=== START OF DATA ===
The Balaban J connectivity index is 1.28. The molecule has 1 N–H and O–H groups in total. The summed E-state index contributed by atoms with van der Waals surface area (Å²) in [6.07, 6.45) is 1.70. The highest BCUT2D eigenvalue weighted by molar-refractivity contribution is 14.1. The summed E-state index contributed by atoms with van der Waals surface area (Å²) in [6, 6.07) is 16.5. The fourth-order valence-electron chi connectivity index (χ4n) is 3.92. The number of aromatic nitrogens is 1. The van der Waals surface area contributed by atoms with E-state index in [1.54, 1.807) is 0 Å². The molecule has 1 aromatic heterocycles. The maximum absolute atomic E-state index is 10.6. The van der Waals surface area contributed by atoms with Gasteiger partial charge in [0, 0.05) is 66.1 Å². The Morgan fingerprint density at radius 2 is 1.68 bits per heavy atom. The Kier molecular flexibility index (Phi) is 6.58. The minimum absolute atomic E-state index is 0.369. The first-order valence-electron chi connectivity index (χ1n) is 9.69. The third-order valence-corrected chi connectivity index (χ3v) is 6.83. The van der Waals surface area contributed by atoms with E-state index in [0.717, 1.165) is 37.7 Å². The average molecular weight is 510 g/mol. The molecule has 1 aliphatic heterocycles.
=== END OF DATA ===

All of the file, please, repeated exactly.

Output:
The Balaban J connectivity index is 1.28. The molecule has 1 N–H and O–H groups in total. The summed E-state index contributed by atoms with van der Waals surface area (Å²) in [6.07, 6.45) is 1.70. The highest BCUT2D eigenvalue weighted by molar-refractivity contribution is 14.1. The summed E-state index contributed by atoms with van der Waals surface area (Å²) in [6, 6.07) is 16.5. The fourth-order valence-electron chi connectivity index (χ4n) is 3.92. The number of aromatic nitrogens is 1. The van der Waals surface area contributed by atoms with E-state index in [1.54, 1.807) is 0 Å². The molecule has 1 aromatic heterocycles. The maximum absolute atomic E-state index is 10.6. The van der Waals surface area contributed by atoms with Gasteiger partial charge in [0, 0.05) is 66.1 Å². The Morgan fingerprint density at radius 2 is 1.68 bits per heavy atom. The Kier molecular flexibility index (Phi) is 6.58. The minimum absolute atomic E-state index is 0.369. The first-order valence-electron chi connectivity index (χ1n) is 9.69. The third-order valence-corrected chi connectivity index (χ3v) is 6.83. The van der Waals surface area contributed by atoms with E-state index in [0.717, 1.165) is 37.7 Å². The average molecular weight is 510 g/mol. The molecule has 1 aliphatic heterocycles.